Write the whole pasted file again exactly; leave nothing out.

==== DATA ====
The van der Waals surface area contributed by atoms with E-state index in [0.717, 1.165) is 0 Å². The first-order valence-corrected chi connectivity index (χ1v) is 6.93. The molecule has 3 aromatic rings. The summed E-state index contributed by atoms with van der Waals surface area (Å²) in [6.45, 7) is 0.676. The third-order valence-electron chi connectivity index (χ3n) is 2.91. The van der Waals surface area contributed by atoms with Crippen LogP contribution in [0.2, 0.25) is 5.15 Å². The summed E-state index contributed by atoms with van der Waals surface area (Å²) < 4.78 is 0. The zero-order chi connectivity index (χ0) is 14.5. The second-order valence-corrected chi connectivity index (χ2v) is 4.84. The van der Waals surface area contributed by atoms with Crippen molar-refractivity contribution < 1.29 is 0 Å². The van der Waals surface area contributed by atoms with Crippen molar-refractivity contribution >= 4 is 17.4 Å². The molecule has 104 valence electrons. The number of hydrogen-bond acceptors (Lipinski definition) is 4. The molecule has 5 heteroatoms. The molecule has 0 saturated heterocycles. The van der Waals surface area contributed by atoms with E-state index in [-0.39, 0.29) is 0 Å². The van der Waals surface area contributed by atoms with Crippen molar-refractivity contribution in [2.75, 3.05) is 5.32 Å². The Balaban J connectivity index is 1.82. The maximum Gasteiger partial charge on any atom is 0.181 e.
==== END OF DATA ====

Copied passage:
The van der Waals surface area contributed by atoms with E-state index in [0.717, 1.165) is 0 Å². The first-order valence-corrected chi connectivity index (χ1v) is 6.93. The molecule has 3 aromatic rings. The summed E-state index contributed by atoms with van der Waals surface area (Å²) in [6.45, 7) is 0.676. The third-order valence-electron chi connectivity index (χ3n) is 2.91. The van der Waals surface area contributed by atoms with Crippen LogP contribution in [0.2, 0.25) is 5.15 Å². The summed E-state index contributed by atoms with van der Waals surface area (Å²) < 4.78 is 0. The zero-order chi connectivity index (χ0) is 14.5. The second-order valence-corrected chi connectivity index (χ2v) is 4.84. The van der Waals surface area contributed by atoms with Crippen molar-refractivity contribution < 1.29 is 0 Å². The van der Waals surface area contributed by atoms with Crippen molar-refractivity contribution >= 4 is 17.4 Å². The molecule has 104 valence electrons. The number of hydrogen-bond acceptors (Lipinski definition) is 4. The molecule has 5 heteroatoms. The molecule has 0 saturated heterocycles. The van der Waals surface area contributed by atoms with E-state index in [-0.39, 0.29) is 0 Å². The van der Waals surface area contributed by atoms with Crippen molar-refractivity contribution in [2.75, 3.05) is 5.32 Å². The Balaban J connectivity index is 1.82. The maximum Gasteiger partial charge on any atom is 0.181 e.